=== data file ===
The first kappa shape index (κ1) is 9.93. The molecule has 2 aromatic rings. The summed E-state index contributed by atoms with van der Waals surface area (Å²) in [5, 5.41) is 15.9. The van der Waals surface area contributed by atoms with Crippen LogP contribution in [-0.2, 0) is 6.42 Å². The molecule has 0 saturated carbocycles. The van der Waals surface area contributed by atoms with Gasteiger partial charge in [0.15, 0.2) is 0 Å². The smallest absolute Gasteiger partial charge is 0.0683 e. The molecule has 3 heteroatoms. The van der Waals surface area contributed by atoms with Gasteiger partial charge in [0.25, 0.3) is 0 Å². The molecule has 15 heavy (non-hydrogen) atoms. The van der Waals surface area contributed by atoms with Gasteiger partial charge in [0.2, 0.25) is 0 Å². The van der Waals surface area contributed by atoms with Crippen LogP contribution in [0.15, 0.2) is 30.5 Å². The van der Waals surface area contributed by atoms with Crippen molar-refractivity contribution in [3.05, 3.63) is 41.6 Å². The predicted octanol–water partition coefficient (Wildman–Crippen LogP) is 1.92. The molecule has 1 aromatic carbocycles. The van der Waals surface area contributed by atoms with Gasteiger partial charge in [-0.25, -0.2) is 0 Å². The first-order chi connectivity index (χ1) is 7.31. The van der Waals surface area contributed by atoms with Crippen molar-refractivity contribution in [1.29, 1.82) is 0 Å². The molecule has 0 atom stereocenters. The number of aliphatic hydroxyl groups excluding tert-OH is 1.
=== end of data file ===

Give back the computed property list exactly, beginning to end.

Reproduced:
The first kappa shape index (κ1) is 9.93. The molecule has 2 aromatic rings. The summed E-state index contributed by atoms with van der Waals surface area (Å²) in [5, 5.41) is 15.9. The van der Waals surface area contributed by atoms with Crippen LogP contribution in [-0.2, 0) is 6.42 Å². The molecule has 0 saturated carbocycles. The van der Waals surface area contributed by atoms with Gasteiger partial charge in [0.15, 0.2) is 0 Å². The smallest absolute Gasteiger partial charge is 0.0683 e. The molecule has 3 heteroatoms. The van der Waals surface area contributed by atoms with Gasteiger partial charge in [0.25, 0.3) is 0 Å². The molecule has 15 heavy (non-hydrogen) atoms. The van der Waals surface area contributed by atoms with Gasteiger partial charge in [0.2, 0.25) is 0 Å². The van der Waals surface area contributed by atoms with Crippen LogP contribution in [0.15, 0.2) is 30.5 Å². The van der Waals surface area contributed by atoms with Crippen molar-refractivity contribution in [3.05, 3.63) is 41.6 Å². The predicted octanol–water partition coefficient (Wildman–Crippen LogP) is 1.92. The molecule has 1 aromatic carbocycles. The van der Waals surface area contributed by atoms with Gasteiger partial charge in [-0.25, -0.2) is 0 Å². The first-order chi connectivity index (χ1) is 7.31. The van der Waals surface area contributed by atoms with Crippen molar-refractivity contribution in [1.29, 1.82) is 0 Å². The molecule has 0 atom stereocenters. The number of aliphatic hydroxyl groups excluding tert-OH is 1.